As the US farmland market is slowing down, returns from buying forestry land is picking up, lifted by demand from China and recovery in the US housing market.
US timberland values returned by 9.8% in the year to the end of March – the strongest annual performance since the third quarter of 2008, as the world was entering economic crisis, the National Council of Real Estate Investment Fiduciaries said.
These returns are still lower than those obtained from cropland, estimated by the council last week at 17.4% over the past year.
However, on terms of price appreciation alone, the forestry market has nearly caught up.
The timberlands return figure comprised price growth of 7.0%, with the balance from income.
Growth in cropland values has slowed to 8.4%.
The rising returns reflect in part revival in US housebuilding, a key source of demand for timber.
"US housing recovery continued at a modest pace, supporting increased timber harvest volumes across the US," said Mary Ellen Aronow, chair of the Ncreif timberland committee, and a senior forest economist at Hancock Timber Resources Group.
However, she also highlighted "strong" export orders for wood, "in particular demand from China".
This demand was "reflected in record-setting prices for timber in the Pacific North West," a key US timber-growing region, largely in Washington state.
Indeed, returns in the Pacific North West were particularly strong over the year to the end of last month, hitting 18.1%, up from 14.1% in the previous year.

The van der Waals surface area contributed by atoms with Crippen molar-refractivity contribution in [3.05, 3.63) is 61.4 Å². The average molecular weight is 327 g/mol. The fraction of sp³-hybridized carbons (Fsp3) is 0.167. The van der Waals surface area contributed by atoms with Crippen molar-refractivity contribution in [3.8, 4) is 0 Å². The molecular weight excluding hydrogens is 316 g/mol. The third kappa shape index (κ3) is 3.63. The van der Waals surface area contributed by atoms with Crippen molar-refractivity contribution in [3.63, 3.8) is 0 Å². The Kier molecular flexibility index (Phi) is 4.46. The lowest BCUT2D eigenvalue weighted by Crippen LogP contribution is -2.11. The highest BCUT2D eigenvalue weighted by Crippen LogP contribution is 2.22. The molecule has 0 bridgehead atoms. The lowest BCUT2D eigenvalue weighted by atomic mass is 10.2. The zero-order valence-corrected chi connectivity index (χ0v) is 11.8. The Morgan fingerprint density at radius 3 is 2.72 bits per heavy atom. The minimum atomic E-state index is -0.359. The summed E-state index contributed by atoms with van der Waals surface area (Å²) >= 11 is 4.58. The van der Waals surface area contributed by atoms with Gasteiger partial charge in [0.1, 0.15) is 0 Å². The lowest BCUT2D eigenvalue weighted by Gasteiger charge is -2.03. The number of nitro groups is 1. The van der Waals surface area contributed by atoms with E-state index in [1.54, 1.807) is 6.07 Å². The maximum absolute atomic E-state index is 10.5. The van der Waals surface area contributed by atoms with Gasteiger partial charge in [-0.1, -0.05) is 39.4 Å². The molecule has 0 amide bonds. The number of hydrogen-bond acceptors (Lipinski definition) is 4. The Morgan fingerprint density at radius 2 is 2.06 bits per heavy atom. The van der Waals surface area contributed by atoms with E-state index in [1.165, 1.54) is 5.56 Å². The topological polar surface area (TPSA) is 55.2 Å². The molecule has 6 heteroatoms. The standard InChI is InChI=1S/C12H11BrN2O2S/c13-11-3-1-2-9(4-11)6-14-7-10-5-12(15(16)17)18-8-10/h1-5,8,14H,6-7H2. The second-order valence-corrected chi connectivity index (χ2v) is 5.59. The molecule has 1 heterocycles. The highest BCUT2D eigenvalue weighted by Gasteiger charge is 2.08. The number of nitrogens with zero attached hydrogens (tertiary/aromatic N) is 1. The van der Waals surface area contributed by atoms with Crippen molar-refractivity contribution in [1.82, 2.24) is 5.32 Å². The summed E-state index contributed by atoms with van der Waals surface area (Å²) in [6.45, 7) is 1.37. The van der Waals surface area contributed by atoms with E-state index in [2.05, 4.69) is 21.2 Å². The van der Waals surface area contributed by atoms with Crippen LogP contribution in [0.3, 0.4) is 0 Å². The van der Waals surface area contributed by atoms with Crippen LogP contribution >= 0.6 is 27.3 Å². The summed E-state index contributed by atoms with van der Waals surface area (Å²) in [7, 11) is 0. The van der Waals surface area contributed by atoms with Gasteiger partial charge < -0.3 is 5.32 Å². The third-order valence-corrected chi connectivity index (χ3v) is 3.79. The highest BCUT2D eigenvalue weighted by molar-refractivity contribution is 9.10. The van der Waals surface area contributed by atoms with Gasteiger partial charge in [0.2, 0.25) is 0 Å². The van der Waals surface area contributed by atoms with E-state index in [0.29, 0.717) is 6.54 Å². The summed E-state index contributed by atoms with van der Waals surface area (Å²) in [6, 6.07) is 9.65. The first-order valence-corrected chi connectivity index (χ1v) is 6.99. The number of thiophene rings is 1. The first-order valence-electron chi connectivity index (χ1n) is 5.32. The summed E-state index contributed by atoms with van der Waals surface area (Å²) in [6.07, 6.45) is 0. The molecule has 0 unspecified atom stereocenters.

Ms Aronow forecast continued strength in the sector, terming "positive" the outlook for both timber and forestry markets.
"The timberland market proved more active during the first quarter of 2014 compared to the first quarter of 2013, with timberland activity increasing," she said.
The comments follow the release by Weyerhaeuser, the US timber giant, on Friday of results showing a 27% rise to $183m in earnings for the January-to-March quarter, on revenues up 1.7% at $1.98bn.
The profits were swollen by one-off factors such as asset sales, excluding which earnings growth, per share, was flat at $0.26, although this was still ahead of Wall Street expectations of a $0.24-a-share result.
The group, based in Washington state, highlighted that selling prices for logs improved at its western US operations "across export and domestic markets", with slower growth in prices in the south of the country.
Weyerhaeuser also noted the strength in Chinese demand, saying it "expects increased Chinese export log sales volumes" in the April-to-June period, although it forecast lower average prices for its timber sales.
In another sign of the strengthening market, Washington-based timber operator Northwest Hardwoods, which Weyerhaeuser sold three years ago, is reported to be up for sale again – for a significantly higher price.
American Industrial Partners, which bought Northwest Hardwoods for $108m in 2011, has hired Goldman Sachs to market the business, for a sale which could reportedly fetch $700m.
Northwest Hardwoods, which claims annual revenue of $480m, produces lumber from 14 species of tree, including cherry, maple and oak, and has 10 mills in seven US states.